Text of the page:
This is a good time for independent businesses to be thinking about a sale or raising capital. There is a lot of capital ready to be deployed in backing either new consolidators or sitting behind existing consolidators. For the mid-sized or larger platforms, whether they are the private equity backed consolidators, banks, or product providers, there is a great opportunity for them to evolve their models, taking advantage of new technologies to provide a better and more cost-effective offering to their clients.
About the author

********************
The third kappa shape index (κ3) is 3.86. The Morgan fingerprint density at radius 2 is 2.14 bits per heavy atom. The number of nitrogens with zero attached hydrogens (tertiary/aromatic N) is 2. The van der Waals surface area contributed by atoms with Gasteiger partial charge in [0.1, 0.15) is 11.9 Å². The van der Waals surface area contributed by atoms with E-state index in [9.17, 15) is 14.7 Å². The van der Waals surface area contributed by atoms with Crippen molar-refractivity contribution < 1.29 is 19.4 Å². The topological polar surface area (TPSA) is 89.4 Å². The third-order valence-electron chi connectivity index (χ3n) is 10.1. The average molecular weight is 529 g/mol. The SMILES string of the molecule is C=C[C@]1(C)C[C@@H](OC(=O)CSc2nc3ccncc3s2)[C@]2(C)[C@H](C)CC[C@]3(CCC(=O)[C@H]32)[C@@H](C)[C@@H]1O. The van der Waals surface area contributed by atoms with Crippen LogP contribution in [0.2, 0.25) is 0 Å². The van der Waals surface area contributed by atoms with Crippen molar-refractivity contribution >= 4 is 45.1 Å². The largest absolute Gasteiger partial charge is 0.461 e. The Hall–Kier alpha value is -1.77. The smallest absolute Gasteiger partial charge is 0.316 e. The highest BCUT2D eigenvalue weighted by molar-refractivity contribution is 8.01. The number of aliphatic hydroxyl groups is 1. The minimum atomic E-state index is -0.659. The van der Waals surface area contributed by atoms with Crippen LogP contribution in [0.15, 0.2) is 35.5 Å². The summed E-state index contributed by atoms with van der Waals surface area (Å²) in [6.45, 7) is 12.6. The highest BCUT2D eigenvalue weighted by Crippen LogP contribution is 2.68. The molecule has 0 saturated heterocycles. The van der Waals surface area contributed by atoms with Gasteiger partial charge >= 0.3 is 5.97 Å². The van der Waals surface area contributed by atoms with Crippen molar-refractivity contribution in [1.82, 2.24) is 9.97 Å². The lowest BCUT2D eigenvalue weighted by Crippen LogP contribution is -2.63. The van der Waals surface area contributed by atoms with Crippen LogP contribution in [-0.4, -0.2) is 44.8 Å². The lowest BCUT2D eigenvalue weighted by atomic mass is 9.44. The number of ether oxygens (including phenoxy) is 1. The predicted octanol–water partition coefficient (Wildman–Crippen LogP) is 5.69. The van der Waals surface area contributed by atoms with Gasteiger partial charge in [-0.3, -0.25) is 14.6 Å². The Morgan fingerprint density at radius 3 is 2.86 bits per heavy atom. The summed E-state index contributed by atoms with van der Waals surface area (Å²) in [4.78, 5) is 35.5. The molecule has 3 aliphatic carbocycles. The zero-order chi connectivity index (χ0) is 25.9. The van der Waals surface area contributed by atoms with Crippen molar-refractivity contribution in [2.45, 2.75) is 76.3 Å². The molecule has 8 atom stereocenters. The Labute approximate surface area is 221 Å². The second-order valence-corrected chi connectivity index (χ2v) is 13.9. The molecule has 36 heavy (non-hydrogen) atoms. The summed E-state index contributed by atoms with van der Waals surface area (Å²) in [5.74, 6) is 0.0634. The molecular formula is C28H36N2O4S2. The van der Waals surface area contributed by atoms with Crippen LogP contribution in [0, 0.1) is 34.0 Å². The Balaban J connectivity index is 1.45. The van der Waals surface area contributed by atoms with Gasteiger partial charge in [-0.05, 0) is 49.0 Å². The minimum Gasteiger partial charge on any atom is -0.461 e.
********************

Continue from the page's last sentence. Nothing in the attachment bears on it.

Christian Kent is a managing director in Houlihan Lokey’s Financial Institutions Group. He is based in the firm’s London office. Previously, he was an MD with Quayle Munro prior to its acquisition by Houlihan Lokey in 2018. He joined Quayle Munro in 2014 from the Financial Institutions Group at Canaccord (formerly Hawkpoint). Prior to Hawkpoint, he spent four years at PwC in London with a focus on banking and capital markets. Throughout his career, Mr Kent has advised on a wide range of completed transactions, including sales, acquisitions, capital raisings, IPOs, debt financings, and restructurings. Mr Kent has primarily focused on businesses in credit and specialty finance, wealth management and pensions and fintech.